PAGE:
GPSC Commissioner Jason Shaw: Clean Energy Future Depends on Natural Gas

Jason Shaw

Thursday, February 9th, 2023

With questionable science and lacking a risk-benefit analysis, the U.S. Consumer Product Safety Commission announced and then recently withdrew a consideration to ban natural gas stoves. Natural gas is not the enemy of the clean energy transition that is underway – just the opposite. It is an indispensable ally we must rely upon if we wish to achieve net-zero carbon emissions in our lifetime.

Misguided efforts to ban the use of natural gas, defund the infrastructure that transports it and block permits for new interstate pipelines will have real life consequences in just a few years as supplies become constrained in many states, including Georgia. Economic development will not only suffer, but consumers who can least afford it will be left with higher cost alternatives.

America should be learning from Europe’s mistakes, not repeating them. European countries hastily moved away from domestic coal and nuclear baseload generation in favor of still-unreliable renewable sourced energy, which left them vulnerable and reliant on energy imports. The Russia-Ukraine war exacerbated the problem as Russia cut off natural gas supplies, which were already unpredictable, hoping to reverse economic sanctions. Now, amid the crisis, some European countries are scrambling to revive coal plants, return to investments in nuclear power and lift moratoriums on natural gas retrieval. 

Domestic energy security is achieved in two ways: first, by recognizing America has enough natural gas reserves to affordably meet our needs for about 100 years; and second, by ensuring favorable regulations for production and transportation. 

What is needed is an “all of the above” strategy, not an “either/or” mentality. The expansion and stability of natural gas in the power sector has shored up the power grid and facilitated renewable energy development. Georgia is now recognized as 7th in the nation for installed solar by the Solar Energy Industries Association. This accomplishment came without subsidies and without compromising the grid, proving that a market-based approach to renewable energy works.

Realistically, renewable energy technology cannot yet reliably or affordably replace the peak day energy demand served by natural gas. Currently 192 million customers in our country rely on natural gas for heating, cooking and for industrial processes. All electricity customers rely on natural gas generation for some portion of their power. Nearly 40 percent of utility-scale electricity generation is produced by natural gas, according to the U.S. Energy Information Administration. Moving away from this level of baseload generation in favor of still-intermittent renewables compromises the electric grid and reliability, as we have seen in Europe and in some U.S. states.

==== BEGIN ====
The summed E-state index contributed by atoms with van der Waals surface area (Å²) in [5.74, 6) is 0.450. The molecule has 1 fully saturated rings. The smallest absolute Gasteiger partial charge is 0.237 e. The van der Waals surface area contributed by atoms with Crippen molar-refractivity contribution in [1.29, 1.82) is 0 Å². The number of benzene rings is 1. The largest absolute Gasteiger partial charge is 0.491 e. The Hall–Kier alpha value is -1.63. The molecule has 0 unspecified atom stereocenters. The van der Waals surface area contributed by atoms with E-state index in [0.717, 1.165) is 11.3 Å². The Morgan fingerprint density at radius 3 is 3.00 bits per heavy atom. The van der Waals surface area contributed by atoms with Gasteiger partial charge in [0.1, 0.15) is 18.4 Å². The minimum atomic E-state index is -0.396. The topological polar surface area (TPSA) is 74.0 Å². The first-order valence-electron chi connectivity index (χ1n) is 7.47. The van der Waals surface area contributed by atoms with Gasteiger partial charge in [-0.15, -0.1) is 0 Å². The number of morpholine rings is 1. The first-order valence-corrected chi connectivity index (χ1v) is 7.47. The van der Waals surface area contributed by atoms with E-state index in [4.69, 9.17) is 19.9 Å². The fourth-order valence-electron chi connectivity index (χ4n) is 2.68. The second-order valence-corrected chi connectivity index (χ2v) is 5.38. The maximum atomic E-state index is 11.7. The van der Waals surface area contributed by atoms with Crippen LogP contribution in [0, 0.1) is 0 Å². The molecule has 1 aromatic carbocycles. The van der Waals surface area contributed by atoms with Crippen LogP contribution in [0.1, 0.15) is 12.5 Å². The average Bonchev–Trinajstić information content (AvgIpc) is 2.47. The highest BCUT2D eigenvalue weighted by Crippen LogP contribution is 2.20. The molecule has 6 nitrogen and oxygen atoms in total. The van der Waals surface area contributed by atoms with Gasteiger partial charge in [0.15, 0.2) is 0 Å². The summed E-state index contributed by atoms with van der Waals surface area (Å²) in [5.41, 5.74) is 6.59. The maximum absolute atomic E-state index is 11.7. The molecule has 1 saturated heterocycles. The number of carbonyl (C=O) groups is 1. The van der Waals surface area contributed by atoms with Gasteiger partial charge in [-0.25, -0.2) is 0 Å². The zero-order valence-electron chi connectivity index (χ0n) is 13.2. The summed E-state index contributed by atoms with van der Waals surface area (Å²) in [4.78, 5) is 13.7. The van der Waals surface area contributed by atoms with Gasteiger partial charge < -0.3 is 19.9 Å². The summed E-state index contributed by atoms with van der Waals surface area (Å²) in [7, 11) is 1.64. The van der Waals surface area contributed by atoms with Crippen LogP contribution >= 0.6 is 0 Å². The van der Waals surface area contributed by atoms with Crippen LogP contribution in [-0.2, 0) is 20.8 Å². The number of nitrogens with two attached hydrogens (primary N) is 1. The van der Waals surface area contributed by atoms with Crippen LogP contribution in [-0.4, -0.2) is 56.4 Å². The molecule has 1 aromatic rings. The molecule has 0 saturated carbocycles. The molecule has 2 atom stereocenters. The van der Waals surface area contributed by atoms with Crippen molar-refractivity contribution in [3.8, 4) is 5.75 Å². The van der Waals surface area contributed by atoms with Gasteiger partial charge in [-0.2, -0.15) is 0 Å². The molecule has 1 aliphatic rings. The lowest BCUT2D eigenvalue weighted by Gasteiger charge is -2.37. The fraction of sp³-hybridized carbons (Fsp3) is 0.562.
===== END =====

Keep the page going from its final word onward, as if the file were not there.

Further, a departure from natural gas-sourced energy would come at substantial cost to consumers. According to the American Gas Association, families choosing to live in a home with both electricity and natural gas on average save over $1,000 per year. Over the past 10 years, cumulative savings reach over $140 billion for families that use natural gas. Businesses also saved half a trillion dollars using natural gas over other energy sources during this period. Looking ahead through 2050, natural gas is projected to be one-half to one-third of the price of other fuels, including electricity.

Affordable natural gas means we can complete the energy transition in a just and all-accessible manner while focusing on emissions. The increased use of natural gas has led to a 21% reduction in greenhouse gas emissions from the power sector since 1990, according to the EPA. Emissions are further reduced as we upgrade the delivery infrastructure. Over the past 30 years, Atlanta Gas Light reports it has reduced emissions by more than 60 percent even while expanding its delivery system by 20 percent.

Methane emissions are down to less than 0.2 percent as pipeline systems have been upgraded – meaning more than 99.8 percent of the natural gas that enters the distribution system is delivered to customers. Natural gas utilities are addressing the remaining emissions through continued modernization and utilizing more next-generation gas sources, like renewable natural gas and hydrogen.

We all want clean energy, but clean without affordability is not realistic. Likewise, clean without reliability – especially during bitterly cold winters – is not a solution. Long-term energy policy cannot sway with ever-changing popular sentiment. Natural gas is the stable energy source that allows renewable energy resources to be scaled cleanly, reliably and affordably. Solutions to further this net-zero transition must be practical and preserve energy security while we continue to provide affordable access to energy for all customers.